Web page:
Q. As someone taking actuarial exams, I am personally invested in the following: How long until exam-takers can expect questions on pandemic insurance?
A. Current events have always been a big part of the exam process. The Casualty Actuarial Society (CAS) is always trying to test a student’s ability to assimilate information that they have accumulated over the years, sometimes to new or unique problems. I would expect you will see questions as early as next year.
One question may be, for example, related to pricing pandemic coverage. I know shortly after the September 11 attacks, regulators were very keen on an appointed actuary making disclosures about the impact of terrorist attacks, whether those attacks were only one or two separate occurrences, and how the concentration of property and workers compensation exposure was being handled from a risk management perspective. This pandemic, while very serious and very unique, is categorized as a “black swan” type event (i.e., an unpredictable event with severe consequences). But our industry has dealt with black swan events in the past and more will come in the future. There is always something around the corner, be it flood, pandemic, wildfires or a major earthquake that has not been seen before.
Q. What do you think will be the lasting effects COVID-19 will have on the actuarial profession? For example, what do you think it will look like in 20 years?
A. One of the benefits of being in this profession is that we are constantly trying to quantify the impact of uncertainty. That is never going to go away. Uncertainty will always be with us in different forms, shapes and sizes. Uncertainty is analogous to risk in my view and just a part of our lives. The actuarial profession will adapt and forge forward with new and innovative ways to deal with it.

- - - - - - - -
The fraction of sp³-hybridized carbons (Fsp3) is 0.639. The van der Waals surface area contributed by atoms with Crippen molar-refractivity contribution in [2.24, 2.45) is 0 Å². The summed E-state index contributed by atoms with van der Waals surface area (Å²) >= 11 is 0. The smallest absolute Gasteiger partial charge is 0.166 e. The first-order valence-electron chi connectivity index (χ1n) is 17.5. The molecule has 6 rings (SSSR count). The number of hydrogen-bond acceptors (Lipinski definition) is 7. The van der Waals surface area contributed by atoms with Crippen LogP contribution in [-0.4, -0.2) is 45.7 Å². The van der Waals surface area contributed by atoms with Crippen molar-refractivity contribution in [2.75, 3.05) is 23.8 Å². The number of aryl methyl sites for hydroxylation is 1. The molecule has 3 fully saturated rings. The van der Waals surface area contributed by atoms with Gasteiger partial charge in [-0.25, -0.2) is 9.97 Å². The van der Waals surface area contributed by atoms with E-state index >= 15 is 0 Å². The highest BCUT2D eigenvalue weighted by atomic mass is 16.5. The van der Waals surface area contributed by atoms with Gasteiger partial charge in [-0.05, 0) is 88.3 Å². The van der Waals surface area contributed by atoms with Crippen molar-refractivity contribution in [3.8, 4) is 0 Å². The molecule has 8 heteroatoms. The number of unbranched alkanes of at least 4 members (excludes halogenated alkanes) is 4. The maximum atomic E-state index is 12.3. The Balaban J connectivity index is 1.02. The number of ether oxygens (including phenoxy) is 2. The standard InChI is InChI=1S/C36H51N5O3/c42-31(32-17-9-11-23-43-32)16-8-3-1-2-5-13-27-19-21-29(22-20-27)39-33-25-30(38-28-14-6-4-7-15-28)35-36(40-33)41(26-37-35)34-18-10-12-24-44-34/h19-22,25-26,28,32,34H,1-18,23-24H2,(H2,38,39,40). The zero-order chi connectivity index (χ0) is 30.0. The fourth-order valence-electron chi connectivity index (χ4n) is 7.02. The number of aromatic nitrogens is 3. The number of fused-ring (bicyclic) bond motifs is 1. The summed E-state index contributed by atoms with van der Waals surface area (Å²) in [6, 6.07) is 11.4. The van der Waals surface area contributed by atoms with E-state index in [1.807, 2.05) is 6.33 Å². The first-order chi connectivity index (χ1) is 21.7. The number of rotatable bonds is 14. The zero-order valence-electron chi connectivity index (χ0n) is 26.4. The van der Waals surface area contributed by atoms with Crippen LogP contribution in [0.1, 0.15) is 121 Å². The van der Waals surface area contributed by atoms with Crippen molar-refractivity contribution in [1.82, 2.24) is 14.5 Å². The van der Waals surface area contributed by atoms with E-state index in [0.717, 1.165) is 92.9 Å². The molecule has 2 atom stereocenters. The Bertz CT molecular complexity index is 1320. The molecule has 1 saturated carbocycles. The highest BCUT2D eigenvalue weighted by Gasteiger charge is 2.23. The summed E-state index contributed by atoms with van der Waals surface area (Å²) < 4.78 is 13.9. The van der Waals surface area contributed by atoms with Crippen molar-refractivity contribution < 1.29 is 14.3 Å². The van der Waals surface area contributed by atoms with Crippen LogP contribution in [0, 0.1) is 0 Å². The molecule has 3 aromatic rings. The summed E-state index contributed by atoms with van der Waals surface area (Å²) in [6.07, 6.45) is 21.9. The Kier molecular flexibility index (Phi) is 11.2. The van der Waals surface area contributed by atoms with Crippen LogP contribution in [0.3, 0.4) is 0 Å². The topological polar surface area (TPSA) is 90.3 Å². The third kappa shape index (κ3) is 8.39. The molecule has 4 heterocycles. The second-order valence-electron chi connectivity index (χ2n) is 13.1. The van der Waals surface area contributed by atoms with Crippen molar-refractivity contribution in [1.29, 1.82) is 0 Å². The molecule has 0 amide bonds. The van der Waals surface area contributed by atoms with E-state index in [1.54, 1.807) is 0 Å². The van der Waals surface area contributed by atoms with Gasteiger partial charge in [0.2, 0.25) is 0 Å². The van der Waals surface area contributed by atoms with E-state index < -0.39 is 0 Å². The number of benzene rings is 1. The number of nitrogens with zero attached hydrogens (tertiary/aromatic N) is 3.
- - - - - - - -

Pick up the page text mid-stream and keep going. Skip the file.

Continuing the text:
Perhaps the biggest challenge right now is dealing with the increased awareness of systematic racism and it’s an issue on the front burner of most every organization. Consumer groups are criticizing the insurance industry, suggesting racism and unintentional biases in rating plans. This issue is very important, but also relevant because of uncertainty. Even risk classification itself (a cornerstone of our business) is coming under attack. Actuaries must lead those discussions because we are experts at dealing with uncertainty.
So what is our job going to look like in twenty years? Very similar, because we will continue to deal with uncertainty, despite the fact the uncertainty will be different. When I started in the industry, there were no CAT models. There was no thought of terrorism insurance (TRIA). The industry will continue to evolve and adapt to the world we live in.
Q. What advice would you give to actuaries working to understand the impact of COVID-19-- based on your historical experience?
A. I would reiterate the importance of uncertainty. But I also say that nothing is forever. Let’s use 9/11 as an example as a time managing a very significant problem—and a major shock to the system. The actuarial profession will adapt. So will the general public, the insurance industry and other structures of our society including the economy, law enforcement or federal government response.
It’s all going to evolve. In my mind, COVID-19 will come and eventually, it will go. When we get back to our new normal, whenever that is, there will be new challenges that will come our way.
Consider the inevitability of a significant earthquake occurring somewhere in North America. We don’t know when that next one will be but we’ll face the challenges of “what happens when this one is over.” Similarly, we will get past COVID-19, but something new will come along. We will look back at lessons learned as a result of this pandemic and be more and better prepared to deal with the next one like it.